067 - Why Roche Diagnostics’ BI and Data Science Teams Are Adopting Human-Centered Design and UX featuring Omar Khawaja


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On today’s episode of Experiencing Data, I’m so excited to have Omar Khawaja on to talk about how his team is integrating user-centered design into data science, BI and analytics at Roche Diagnostics.

In this episode, Omar and I have a great discussion about techniques for creating more user-centered data products that produce value — as well as how taking such an approach can lead to needed change management on how data is used and interpreted.

In our chat, we covered:

  • What Omar is responsible for in his role as Head of BI & Analytics at Roche Diagnostics — and why a human-centered design approach to data analytics is important to him. (0:57)
  • Understanding the end-user's needs: Techniques for creating more user-centric products — and the challenges of taking on such an approach. (6:10)
  • Dissecting 'data culture': Why Omar believes greater implementation of data-driven decision-making begins with IT 'demonstrating' the approach's benefits. (9:31)
  • Understanding user personas: How Roche is delivering better outcomes for medical patients by bringing analytical insights to life. (15:19)
  • How human-centered design yields early 'actionable insights' that can lead to needed change management on how data is used and interpreted. (22:12)
  • The journey of learning: Why 'it's everybody's job' to be focused on user experience — and how field research can help determine an end-users needs. (27:26)
  • Omar's love of cricket and the statistics collected about the sport! (31:23)

Resources and Links:

Quotes from Today’s Episode

“I’ve been in the area of data and analytics since two decades ago, and out of my own learning — and I’ve learned it the hard way — at the end of the day, whether we are doing these projects or products, they have to be used by the people. The human factor naturally comes in.” - Omar (2:27)

“Especially when we’re talking about enterprise software, and some of these more complex solutions, we don’t really want people noticing the design to begin with. We just want it to feel valuable, and intuitive, and useful right out of the box, right from the start.” - Brian (4:08)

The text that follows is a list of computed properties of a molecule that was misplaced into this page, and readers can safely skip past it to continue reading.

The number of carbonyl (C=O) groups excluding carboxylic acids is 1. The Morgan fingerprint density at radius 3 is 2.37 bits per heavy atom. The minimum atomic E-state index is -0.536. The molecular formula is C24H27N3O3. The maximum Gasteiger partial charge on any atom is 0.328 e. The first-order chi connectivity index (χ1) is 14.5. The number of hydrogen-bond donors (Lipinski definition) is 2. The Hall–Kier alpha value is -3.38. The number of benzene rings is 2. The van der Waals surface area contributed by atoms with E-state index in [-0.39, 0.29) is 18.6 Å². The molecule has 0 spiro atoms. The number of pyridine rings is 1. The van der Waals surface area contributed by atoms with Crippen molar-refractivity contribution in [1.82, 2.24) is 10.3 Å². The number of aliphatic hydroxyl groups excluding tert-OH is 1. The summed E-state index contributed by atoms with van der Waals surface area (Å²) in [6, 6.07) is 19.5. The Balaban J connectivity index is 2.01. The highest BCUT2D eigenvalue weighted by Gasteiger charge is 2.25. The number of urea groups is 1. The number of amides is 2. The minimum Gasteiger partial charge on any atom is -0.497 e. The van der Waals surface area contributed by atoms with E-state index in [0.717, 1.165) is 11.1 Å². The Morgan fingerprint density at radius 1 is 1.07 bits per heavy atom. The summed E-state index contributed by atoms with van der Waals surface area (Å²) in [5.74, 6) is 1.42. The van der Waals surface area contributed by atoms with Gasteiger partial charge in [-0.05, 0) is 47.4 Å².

“When we are doing interviews with [end-users] as part of the whole user experience [process], you learn to understand what’s being said in between the lines, and then you learn how to ask the right questions. Those exploratory questions really help you understand: What is the real need?” - Omar (8:46)

“People are talking about data-driven [cultures], data-informed [cultures] — but at the end of the day, it has to start by demonstrating what change we want. ... Can we practice what we are trying to preach? Am I demonstrating that with my team when I’m making decisions in my day-to-day life? How do I use the data? IT is very good at asking our business colleagues and sometimes fellow IT colleagues to use various enterprise IT and business tools. Are we using, ourselves, those tools nicely?” - Omar (11:33)

“We focus a lot on what’s technically possible, but to me, there’s often a gap between the human need and what the data can actually support. And the bigger that gap is, the less chance things get used. The more we can try to close that gap when we get into the implementation stage, the more successful we probably will be with getting people to care and to actually use these solutions.” - Brian (22:20)

“When we are working in the area of data and analytics, I think it’s super important to know how this data and insights will be used — which requires an element of putting yourself in the user’s shoes. In the case of an enterprise setup, it’s important for me to understand the end-user in different roles and personas: What they are doing and how their job is. [This involves] sitting with them, visiting them, visiting the labs, visiting the factory floors, sitting with the finance team, and learning what they do in the system. These are the places where you have your learning.” - Omar (29:09)

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